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Book Description Forgotten Books, United States, 2015. Paperback. Book Condition: New. Language: English . Brand New Book ***** Print on Demand *****.Excerpt from Report on the Geology of South Carolina, 1848 Geology, Mineralogy and Chemistry, have boon long recognized in their relation to Mining, Metallurgy, and some other of the useful arts, but it is comparatively of recent date that these sciences have been applied, systematically and extensively, to the advancement of agriculture and the arts of civilization. Men there were, it is true, who cultivated these sciences, and whose labors were published for the public good - the journals and transactions of associations for the promotion of science, have furnished those, to whom they were accessible, a vast amount of information applicable to the common affairs of life. But little more than twenty years have elapsed since the first attempt was made by any Government to cause a systematic Geological Survey to be made by competent persons, for the purpose of collecting into a body, for the express use of the people, a correct knowledge of the facts derived from science, in relation to the resources of the territory which they inhabit. North Carolina has the merit of having commenced the work; and, in 1841, a Report upon the Geological and Mineralogical Survey of South Carolina, made by order of the Legislature, was presented by Mr. Lardner Vaeuxem. Since that time, the example of these States has been followed by nearly all the others, so that we have now embodied, in a series of reports, a mass of information on the Geology and industorial resources of the United States, as gratifying to the friends of science as it is useful to the people at large. The Survey, of which the result is contained in the following pages, is due to a movement altogether agricultural. A survey of the State had been long and ably advocated by the late R. W. Roper, Esq. Chairman of the Committee on Agriculture; and, in 1842, an Agricultural Survey of the State was ordered by the Legislature, and Edmund Ruffin, Esq. of Virginia, whose name and writings are identified with the agriculture of the country, was called to conduct the survey, by Gov. Hammond. After a year of arduous labor, in the development of the agricultural resources of the State, the result of which is found in his excellent report, Mr. Ruffin resigned, and I had the honor of receiving a commission from Gov. Hammond, to succeed him in conducting the survey. About the Publisher Forgotten Books publishes hundreds of thousands of rare and classic books. Find more at This book is a reproduction of an important historical work. Forgotten Books uses state-of-the-art technology to digitally reconstruct the work, preserving the original format whilst repairing imperfections present in the aged copy. In rare cases, an imperfection in the original, such as a blemish or missing page, may be replicated in our edition. We do, however, repair the vast majority of imperfections successfully; any imperfections that remain are intentionally left to preserve the state of such historical works. Bookseller Inventory # AAV9781330130186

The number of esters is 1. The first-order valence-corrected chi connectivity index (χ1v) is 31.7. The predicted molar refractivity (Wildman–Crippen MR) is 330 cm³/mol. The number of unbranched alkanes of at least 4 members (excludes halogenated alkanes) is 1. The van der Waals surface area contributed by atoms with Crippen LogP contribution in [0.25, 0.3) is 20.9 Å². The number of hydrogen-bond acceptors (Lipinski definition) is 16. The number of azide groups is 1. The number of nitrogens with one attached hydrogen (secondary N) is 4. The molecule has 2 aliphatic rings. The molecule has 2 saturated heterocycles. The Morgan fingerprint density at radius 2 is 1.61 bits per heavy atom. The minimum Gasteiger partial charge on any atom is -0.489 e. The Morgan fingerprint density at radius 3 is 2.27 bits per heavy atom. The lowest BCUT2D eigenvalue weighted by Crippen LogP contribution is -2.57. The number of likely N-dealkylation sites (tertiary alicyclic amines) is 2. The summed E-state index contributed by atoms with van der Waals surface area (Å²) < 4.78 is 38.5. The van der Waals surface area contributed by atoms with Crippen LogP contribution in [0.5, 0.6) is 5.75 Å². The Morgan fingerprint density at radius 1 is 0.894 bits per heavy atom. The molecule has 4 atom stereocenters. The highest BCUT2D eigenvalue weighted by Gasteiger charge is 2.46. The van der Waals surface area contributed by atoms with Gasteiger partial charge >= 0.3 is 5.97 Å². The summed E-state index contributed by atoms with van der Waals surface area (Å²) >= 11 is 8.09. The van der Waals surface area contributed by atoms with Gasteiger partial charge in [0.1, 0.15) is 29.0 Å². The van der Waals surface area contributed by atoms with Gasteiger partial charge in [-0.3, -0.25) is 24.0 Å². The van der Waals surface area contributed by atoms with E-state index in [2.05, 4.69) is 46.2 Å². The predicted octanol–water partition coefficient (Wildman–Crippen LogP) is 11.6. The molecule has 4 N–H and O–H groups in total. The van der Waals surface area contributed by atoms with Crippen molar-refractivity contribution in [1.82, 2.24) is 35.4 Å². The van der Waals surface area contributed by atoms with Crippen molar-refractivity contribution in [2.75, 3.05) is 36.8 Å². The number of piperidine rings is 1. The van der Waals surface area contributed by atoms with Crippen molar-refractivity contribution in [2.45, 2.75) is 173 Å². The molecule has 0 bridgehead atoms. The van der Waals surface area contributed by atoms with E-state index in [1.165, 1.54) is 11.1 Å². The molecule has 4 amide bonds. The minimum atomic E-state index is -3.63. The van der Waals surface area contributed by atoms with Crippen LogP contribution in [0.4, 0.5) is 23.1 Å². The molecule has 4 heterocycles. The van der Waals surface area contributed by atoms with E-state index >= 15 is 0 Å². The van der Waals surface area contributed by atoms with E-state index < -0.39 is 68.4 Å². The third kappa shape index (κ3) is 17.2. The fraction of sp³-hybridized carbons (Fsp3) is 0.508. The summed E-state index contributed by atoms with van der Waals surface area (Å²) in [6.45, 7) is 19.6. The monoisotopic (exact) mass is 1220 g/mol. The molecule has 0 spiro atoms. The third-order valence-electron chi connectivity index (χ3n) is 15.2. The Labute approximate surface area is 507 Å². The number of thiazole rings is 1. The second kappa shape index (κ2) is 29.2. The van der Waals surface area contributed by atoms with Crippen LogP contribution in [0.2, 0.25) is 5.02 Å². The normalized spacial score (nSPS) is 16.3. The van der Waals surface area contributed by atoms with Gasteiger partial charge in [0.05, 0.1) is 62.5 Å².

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Book Description Forgotten Books, United States, 2015. Paperback. Book Condition: New. Language: English . This book usually ship within 10-15 business days and we will endeavor to dispatch orders quicker than this where possible. Brand New Book. Excerpt from Report on the Geology of South Carolina, 1848 Geology, Mineralogy and Chemistry, have boon long recognized in their relation to Mining, Metallurgy, and some other of the useful arts, but it is comparatively of recent date that these sciences have been applied, systematically and extensively, to the advancement of agriculture and the arts of civilization. Men there were, it is true, who cultivated these sciences, and whose labors were published for the public good - the journals and transactions of associations for the promotion of science, have furnished those, to whom they were accessible, a vast amount of information applicable to the common affairs of life. But little more than twenty years have elapsed since the first attempt was made by any Government to cause a systematic Geological Survey to be made by competent persons, for the purpose of collecting into a body, for the express use of the people, a correct knowledge of the facts derived from science, in relation to the resources of the territory which they inhabit. North Carolina has the merit of having commenced the work; and, in 1841, a Report upon the Geological and Mineralogical Survey of South Carolina, made by order of the Legislature, was presented by Mr. Lardner Vaeuxem. Since that time, the example of these States has been followed by nearly all the others, so that we have now embodied, in a series of reports, a mass of information on the Geology and industorial resources of the United States, as gratifying to the friends of science as it is useful to the people at large. The Survey, of which the result is contained in the following pages, is due to a movement altogether agricultural. A survey of the State had been long and ably advocated by the late R. W. Roper, Esq. Chairman of the Committee on Agriculture; and, in 1842, an Agricultural Survey of the State was ordered by the Legislature, and Edmund Ruffin, Esq. of Virginia, whose name and writings are identified with the agriculture of the country, was called to conduct the survey, by Gov. Hammond. After a year of arduous labor, in the development of the agricultural resources of the State, the result of which is found in his excellent report, Mr. Ruffin resigned, and I had the honor of receiving a commission from Gov. Hammond, to succeed him in conducting the survey. About the Publisher Forgotten Books publishes hundreds of thousands of rare and classic books. Find more at This book is a reproduction of an important historical work. Forgotten Books uses state-of-the-art technology to digitally reconstruct the work, preserving the original format whilst repairing imperfections present in the aged copy. In rare cases, an imperfection in the original, such as a blemish or missing page, may be replicated in our edition. We do, however, repair the vast majority of imperfections successfully; any imperfections that remain are intentionally left to preserve the state of such historical works. Bookseller Inventory # LIE9781330130186